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Can a Witness to a Notarization Have a Financial Interest in the Notarized Document?


The role of the notary public in society is of vital importance. When a notary places his or her stamp and signature on a document, the document recipient or the receiving institution automatically assumes that the notary has executed his or her responsibility correctly. This means that the notary has maintained impartiality, has performed notarial duties according to state law, and has acted with the utmost integrity.


As such, all notaries understand that they are prohibited from notarizing any document in which they have an interest, financial or beneficial. Accordingly, when a document requires the signature of a witness (this may occur, for instance, with real estate documents being executed for recording in a state that requires witnesses or when the principal signer of a document does not have any form of acceptable identification), the same restrictions must be placed upon the witness as are placed upon the notary.

Witnesses should not have any type of vested interest in the transaction. Therefore, the witness(es) must not be able to enjoy any present or future benefit or financial gain arising from the transaction. While notary laws do not necessarily directly address this issue, the notary must assure, to the best of his or her ability, that the transaction has been executed correctly and with integrity, leaving no room for future liability or legal challenge. Accordingly, family relations of the principal signer should not be selected to act as witnesses to transactions as there may be a future benefit or financial gain that is not obvious. Neighbors and co-workers make good witnesses, and, when it is not a question of verifying identity, a stranger will actually suffice. In that case, the witness is just declaring by his or her signature that he or she has witnessed the principal signer sign the document. Notaries are well advised to have witnesses sign their journals or notary record books along with the principal signer. In every way, effort should be made to maintain the integrity of the transaction. This is the type of reasonable care that will provide protection for the notary - and the principal signer - if the transaction is ever questioned or examined in a legal proceeding.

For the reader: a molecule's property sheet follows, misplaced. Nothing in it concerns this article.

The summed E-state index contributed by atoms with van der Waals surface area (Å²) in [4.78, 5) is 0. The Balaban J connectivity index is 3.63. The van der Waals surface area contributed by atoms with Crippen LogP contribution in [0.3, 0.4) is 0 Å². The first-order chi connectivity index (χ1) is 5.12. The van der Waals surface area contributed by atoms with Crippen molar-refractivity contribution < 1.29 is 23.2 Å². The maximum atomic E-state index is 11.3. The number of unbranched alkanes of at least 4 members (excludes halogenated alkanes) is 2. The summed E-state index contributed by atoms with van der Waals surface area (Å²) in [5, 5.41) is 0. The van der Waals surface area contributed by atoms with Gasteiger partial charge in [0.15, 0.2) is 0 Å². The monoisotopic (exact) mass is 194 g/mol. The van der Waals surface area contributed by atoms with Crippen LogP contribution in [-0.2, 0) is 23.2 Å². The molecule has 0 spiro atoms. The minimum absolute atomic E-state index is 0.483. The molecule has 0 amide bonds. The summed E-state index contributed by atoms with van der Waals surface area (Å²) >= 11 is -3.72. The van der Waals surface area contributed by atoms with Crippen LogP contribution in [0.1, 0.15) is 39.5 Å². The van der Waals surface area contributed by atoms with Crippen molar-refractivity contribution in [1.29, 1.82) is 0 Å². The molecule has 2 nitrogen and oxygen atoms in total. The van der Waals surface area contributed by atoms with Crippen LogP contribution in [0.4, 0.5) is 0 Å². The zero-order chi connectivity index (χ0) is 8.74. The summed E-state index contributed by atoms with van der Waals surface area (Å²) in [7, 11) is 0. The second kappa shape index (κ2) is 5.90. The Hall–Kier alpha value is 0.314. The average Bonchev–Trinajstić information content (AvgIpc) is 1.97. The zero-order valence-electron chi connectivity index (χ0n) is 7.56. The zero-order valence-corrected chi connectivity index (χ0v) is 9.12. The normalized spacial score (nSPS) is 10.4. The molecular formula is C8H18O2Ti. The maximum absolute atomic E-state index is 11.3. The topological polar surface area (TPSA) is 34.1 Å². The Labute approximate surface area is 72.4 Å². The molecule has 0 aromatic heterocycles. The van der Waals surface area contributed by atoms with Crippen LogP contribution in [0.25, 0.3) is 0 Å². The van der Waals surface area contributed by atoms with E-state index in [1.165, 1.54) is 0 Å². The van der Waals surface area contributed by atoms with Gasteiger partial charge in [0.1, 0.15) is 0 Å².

Legal disclaimer: The American Association of Notaries seeks to provide timely articles for notaries to assist them with information for managing their notary businesses, enhancing their notary education, and securing their notary stamp and notary supplies. Every effort is made to provide accurate and complete information in the American Association of Notaries newsletters. However, we make no warrant, expressed or implied, and we do not represent, undertake, or guarantee that the information in the newsletter is correct, accurate, complete, or non-misleading. Information in this article is not intended as legal advice. We are not attorneys. We do not pretend to be attorneys. Though we will sometimes provide information regarding notaries' best practices, federal laws and statutes, and the laws and statutes of each state, we have gathered this information from a variety of sources and do not warrant its accuracy. In no event shall the American Association of Notaries, its employees, or contractors be liable to you for any claims, penalties, loss, damage, or expenses, howsoever arising, including, and without limitation, direct or indirect loss or consequential loss out of or in connection with the use of the information contained in the American Association of Notaries newsletters. It is your responsibility to know the appropriate notary laws governing your state. Notaries are advised to seek the advice of their states' notary authorities or attorneys in their state if they have legal questions. If a section of this disclaimer is determined by any court or other competent authority to be unlawful and/or unenforceable, the other sections of this disclaimer continue in effect.

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